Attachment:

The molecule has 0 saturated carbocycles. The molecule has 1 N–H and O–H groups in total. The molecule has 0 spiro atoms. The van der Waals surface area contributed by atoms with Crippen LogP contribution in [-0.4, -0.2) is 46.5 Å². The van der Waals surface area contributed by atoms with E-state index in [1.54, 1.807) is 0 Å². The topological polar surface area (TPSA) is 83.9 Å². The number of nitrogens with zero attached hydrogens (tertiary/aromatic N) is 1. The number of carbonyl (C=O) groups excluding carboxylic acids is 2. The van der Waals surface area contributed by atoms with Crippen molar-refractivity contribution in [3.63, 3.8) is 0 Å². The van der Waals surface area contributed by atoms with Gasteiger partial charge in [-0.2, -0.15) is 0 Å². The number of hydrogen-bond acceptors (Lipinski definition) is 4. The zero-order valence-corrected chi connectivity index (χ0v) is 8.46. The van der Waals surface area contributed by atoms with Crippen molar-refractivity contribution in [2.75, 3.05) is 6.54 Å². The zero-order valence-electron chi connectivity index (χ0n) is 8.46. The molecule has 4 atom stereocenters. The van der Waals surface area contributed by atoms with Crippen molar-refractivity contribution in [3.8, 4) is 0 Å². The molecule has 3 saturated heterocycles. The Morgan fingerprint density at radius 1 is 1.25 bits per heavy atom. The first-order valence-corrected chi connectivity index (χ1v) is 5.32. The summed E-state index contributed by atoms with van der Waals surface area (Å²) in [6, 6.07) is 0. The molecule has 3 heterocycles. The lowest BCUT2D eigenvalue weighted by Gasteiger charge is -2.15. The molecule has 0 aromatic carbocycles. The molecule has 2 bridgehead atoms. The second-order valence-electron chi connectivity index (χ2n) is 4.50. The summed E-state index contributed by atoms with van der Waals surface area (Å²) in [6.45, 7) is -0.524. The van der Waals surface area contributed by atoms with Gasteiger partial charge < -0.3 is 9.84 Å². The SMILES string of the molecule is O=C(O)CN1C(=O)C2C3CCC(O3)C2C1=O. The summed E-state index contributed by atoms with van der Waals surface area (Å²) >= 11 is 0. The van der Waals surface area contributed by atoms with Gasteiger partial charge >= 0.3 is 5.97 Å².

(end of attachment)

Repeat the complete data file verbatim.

The molecule has 0 saturated carbocycles. The molecule has 1 N–H and O–H groups in total. The molecule has 0 spiro atoms. The van der Waals surface area contributed by atoms with Crippen LogP contribution in [-0.4, -0.2) is 46.5 Å². The van der Waals surface area contributed by atoms with E-state index in [1.54, 1.807) is 0 Å². The topological polar surface area (TPSA) is 83.9 Å². The number of nitrogens with zero attached hydrogens (tertiary/aromatic N) is 1. The number of carbonyl (C=O) groups excluding carboxylic acids is 2. The van der Waals surface area contributed by atoms with Crippen molar-refractivity contribution in [3.63, 3.8) is 0 Å². The van der Waals surface area contributed by atoms with Gasteiger partial charge in [-0.2, -0.15) is 0 Å². The number of hydrogen-bond acceptors (Lipinski definition) is 4. The zero-order valence-corrected chi connectivity index (χ0v) is 8.46. The van der Waals surface area contributed by atoms with Crippen molar-refractivity contribution in [2.75, 3.05) is 6.54 Å². The zero-order valence-electron chi connectivity index (χ0n) is 8.46. The molecule has 4 atom stereocenters. The van der Waals surface area contributed by atoms with Crippen molar-refractivity contribution in [3.8, 4) is 0 Å². The molecule has 3 saturated heterocycles. The Morgan fingerprint density at radius 1 is 1.25 bits per heavy atom. The first-order valence-corrected chi connectivity index (χ1v) is 5.32. The summed E-state index contributed by atoms with van der Waals surface area (Å²) in [6, 6.07) is 0. The molecule has 3 heterocycles. The lowest BCUT2D eigenvalue weighted by Gasteiger charge is -2.15. The molecule has 0 aromatic carbocycles. The molecule has 2 bridgehead atoms. The second-order valence-electron chi connectivity index (χ2n) is 4.50. The summed E-state index contributed by atoms with van der Waals surface area (Å²) in [6.45, 7) is -0.524. The van der Waals surface area contributed by atoms with Gasteiger partial charge < -0.3 is 9.84 Å². The SMILES string of the molecule is O=C(O)CN1C(=O)C2C3CCC(O3)C2C1=O. The summed E-state index contributed by atoms with van der Waals surface area (Å²) >= 11 is 0. The van der Waals surface area contributed by atoms with Gasteiger partial charge >= 0.3 is 5.97 Å².